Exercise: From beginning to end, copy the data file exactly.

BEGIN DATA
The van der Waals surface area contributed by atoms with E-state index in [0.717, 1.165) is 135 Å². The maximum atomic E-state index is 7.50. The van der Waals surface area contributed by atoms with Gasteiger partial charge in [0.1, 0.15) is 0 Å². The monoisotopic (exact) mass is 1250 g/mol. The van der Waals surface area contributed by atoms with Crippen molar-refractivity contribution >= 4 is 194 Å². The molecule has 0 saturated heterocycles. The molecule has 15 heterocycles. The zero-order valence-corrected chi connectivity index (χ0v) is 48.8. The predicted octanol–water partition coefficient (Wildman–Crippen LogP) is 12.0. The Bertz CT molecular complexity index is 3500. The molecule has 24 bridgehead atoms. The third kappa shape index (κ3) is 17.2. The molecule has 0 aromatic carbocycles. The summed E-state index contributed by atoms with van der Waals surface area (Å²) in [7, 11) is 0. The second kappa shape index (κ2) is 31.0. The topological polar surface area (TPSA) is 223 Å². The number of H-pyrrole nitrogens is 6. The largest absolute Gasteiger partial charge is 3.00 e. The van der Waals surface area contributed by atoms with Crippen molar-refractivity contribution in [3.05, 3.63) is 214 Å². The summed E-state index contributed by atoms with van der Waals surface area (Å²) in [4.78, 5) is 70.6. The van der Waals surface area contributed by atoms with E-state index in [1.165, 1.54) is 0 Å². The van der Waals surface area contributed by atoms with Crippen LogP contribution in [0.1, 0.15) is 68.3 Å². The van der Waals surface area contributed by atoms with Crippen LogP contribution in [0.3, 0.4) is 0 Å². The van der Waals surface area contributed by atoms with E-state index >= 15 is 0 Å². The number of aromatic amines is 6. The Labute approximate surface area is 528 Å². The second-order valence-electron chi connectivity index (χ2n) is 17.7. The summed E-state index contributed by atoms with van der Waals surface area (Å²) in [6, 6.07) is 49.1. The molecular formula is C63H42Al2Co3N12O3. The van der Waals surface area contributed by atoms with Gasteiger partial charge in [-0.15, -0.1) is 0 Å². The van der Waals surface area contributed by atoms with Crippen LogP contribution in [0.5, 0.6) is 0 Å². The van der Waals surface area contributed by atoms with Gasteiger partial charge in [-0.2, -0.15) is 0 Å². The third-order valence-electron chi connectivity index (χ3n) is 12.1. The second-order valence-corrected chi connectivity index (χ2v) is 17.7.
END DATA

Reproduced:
The van der Waals surface area contributed by atoms with E-state index in [0.717, 1.165) is 135 Å². The maximum atomic E-state index is 7.50. The van der Waals surface area contributed by atoms with Gasteiger partial charge in [0.1, 0.15) is 0 Å². The monoisotopic (exact) mass is 1250 g/mol. The van der Waals surface area contributed by atoms with Crippen molar-refractivity contribution >= 4 is 194 Å². The molecule has 0 saturated heterocycles. The molecule has 15 heterocycles. The zero-order valence-corrected chi connectivity index (χ0v) is 48.8. The predicted octanol–water partition coefficient (Wildman–Crippen LogP) is 12.0. The Bertz CT molecular complexity index is 3500. The molecule has 24 bridgehead atoms. The third kappa shape index (κ3) is 17.2. The molecule has 0 aromatic carbocycles. The summed E-state index contributed by atoms with van der Waals surface area (Å²) in [7, 11) is 0. The second kappa shape index (κ2) is 31.0. The topological polar surface area (TPSA) is 223 Å². The number of H-pyrrole nitrogens is 6. The largest absolute Gasteiger partial charge is 3.00 e. The van der Waals surface area contributed by atoms with Crippen molar-refractivity contribution in [3.05, 3.63) is 214 Å². The summed E-state index contributed by atoms with van der Waals surface area (Å²) in [4.78, 5) is 70.6. The van der Waals surface area contributed by atoms with E-state index in [1.165, 1.54) is 0 Å². The van der Waals surface area contributed by atoms with Crippen LogP contribution in [0.1, 0.15) is 68.3 Å². The van der Waals surface area contributed by atoms with Crippen LogP contribution in [0.3, 0.4) is 0 Å². The van der Waals surface area contributed by atoms with E-state index >= 15 is 0 Å². The number of aromatic amines is 6. The Labute approximate surface area is 528 Å². The second-order valence-electron chi connectivity index (χ2n) is 17.7. The summed E-state index contributed by atoms with van der Waals surface area (Å²) in [6, 6.07) is 49.1. The molecular formula is C63H42Al2Co3N12O3. The van der Waals surface area contributed by atoms with Gasteiger partial charge in [-0.15, -0.1) is 0 Å². The van der Waals surface area contributed by atoms with Crippen LogP contribution in [0.5, 0.6) is 0 Å². The van der Waals surface area contributed by atoms with Gasteiger partial charge in [-0.2, -0.15) is 0 Å². The third-order valence-electron chi connectivity index (χ3n) is 12.1. The second-order valence-corrected chi connectivity index (χ2v) is 17.7.